What is a slipped disc? Guide to risk factors and treatment

By Michael Perry, M.D.

The term slipped disc is a common nonmedical term for disc conditions including a herniated disc — a condition where a disc develops a tear in its outer wall, causing inner material to be pushed out. A herniated disc has the potential for causing mild to severe pain and reduced flexibility and mobility if it presses into a local nerve root in the spinal canal.

Understanding what causes slipped disc can help you take the steps necessary to improve your spine health and possibly avoid the development of this condition.

Risk factors of slipped discs

Degenerative disc disease, an age-related condition in which the outer structure of the disc gradually weakens due to aging, contributes to the likelihood of a slipped disc. Certain lifestyle factors, such as obesity and smoking, increase one’s susceptibility to developing this condition. People with jobs that require repetitive lifting, twisting, bending or even prolonged standing or sitting are also at greater risk.

The discs in the spine are strong, soft cushions between the vertebrae. They help absorb the shock of everyday impacts, including running, walking and moving, that could cause damage to the vertebrae if unprotected. In order to maintain the proper support for the spinal column, the tough, elastic outer layer of the disc constantly holds the inner disc fluid in place.

Over time, discs are repeatedly put under pressure by natural daily activity. As the elasticity in the outer disc layer wears down due to continual pressure from movement and weight gain, the disc can develop tears and rips, ultimately allowing the inner disc fluid to leak out of the disc and into the spinal canal in some cases.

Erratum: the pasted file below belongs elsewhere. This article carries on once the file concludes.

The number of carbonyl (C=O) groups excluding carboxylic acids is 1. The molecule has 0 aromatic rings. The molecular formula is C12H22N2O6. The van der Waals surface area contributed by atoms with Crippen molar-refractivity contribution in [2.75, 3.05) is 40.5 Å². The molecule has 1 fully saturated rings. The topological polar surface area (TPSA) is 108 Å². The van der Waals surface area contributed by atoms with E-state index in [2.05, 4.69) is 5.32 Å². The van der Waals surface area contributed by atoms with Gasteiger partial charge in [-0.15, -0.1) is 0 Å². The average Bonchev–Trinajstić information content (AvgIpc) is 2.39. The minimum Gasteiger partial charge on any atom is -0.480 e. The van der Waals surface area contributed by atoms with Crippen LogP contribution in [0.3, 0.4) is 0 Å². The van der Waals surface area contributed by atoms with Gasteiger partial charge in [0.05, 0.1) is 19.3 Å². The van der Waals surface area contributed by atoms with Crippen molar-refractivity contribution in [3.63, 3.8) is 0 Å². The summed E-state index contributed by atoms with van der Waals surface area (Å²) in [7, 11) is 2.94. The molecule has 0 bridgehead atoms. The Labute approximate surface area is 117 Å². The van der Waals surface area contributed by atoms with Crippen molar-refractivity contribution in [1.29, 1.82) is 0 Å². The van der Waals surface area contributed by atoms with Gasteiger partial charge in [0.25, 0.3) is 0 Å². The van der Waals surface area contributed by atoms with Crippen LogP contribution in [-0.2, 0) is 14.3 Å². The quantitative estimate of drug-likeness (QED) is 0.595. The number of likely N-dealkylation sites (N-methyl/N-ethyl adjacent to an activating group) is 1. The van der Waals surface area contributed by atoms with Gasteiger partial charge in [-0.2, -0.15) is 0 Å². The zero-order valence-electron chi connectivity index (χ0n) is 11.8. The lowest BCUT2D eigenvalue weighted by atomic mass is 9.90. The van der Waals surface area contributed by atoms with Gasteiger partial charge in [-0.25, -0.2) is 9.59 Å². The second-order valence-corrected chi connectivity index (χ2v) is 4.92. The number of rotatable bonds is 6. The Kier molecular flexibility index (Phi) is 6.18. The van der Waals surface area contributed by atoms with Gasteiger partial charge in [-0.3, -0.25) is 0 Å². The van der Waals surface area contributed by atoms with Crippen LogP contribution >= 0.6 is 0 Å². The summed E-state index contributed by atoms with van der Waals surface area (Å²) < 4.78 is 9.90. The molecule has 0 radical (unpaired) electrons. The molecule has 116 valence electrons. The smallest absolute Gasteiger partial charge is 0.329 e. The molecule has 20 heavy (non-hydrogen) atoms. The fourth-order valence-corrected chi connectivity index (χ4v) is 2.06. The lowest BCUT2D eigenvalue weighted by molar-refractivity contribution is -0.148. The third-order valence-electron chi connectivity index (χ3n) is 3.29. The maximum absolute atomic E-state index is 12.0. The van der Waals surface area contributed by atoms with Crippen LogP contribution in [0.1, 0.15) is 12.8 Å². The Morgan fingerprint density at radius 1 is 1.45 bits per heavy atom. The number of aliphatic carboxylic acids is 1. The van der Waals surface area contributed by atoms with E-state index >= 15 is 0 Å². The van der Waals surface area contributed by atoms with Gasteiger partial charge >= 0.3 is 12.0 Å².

Making certain lifestyle changes can help reduce the pressure placed on your discs and possibly help you avoid or postpone the development of disc damage. These changes can include:

  • Maintain a healthy weight
  • Increase core strength
  • Stop smoking or excessive drinking of alcohol
  • Eat a healthy diet
  • Stretch daily

Conservative treatment options

Physicians normally prescribe a conservative treatment plan for slipped discs including rest, pain medication, application of heat and changes in activities. Typically, slipped disc patients improve within a few months of beginning treatment. Some patients, however, experience continually severe and debilitating pain and must consider surgery.

If you have been diagnosed with a slipped disc and a conservative treatment plan has not relieved your symptoms, Laser Spine Institute offers minimally invasive spine surgery that can help treat your slipped or herniated disc.

Minimally invasive spine surgery

Minimally invasive spine surgery offers patients a safer and effective alternative to traditional open back surgery.^ Because our surgery involves a minimally invasive approach to the spine, our patients can experience a lower risk of complication compared to traditional spine surgery. Our outpatient decompression and stabilization procedures both aim to reduce the pressure on the pinched nerve by removing some or all of the damaged disc.

For more information about our procedures and to find out if you are a potential candidate for our minimally invasive spine surgery, please contact Laser Spine Institute today and request a no-cost review* of your MRI or CT scan.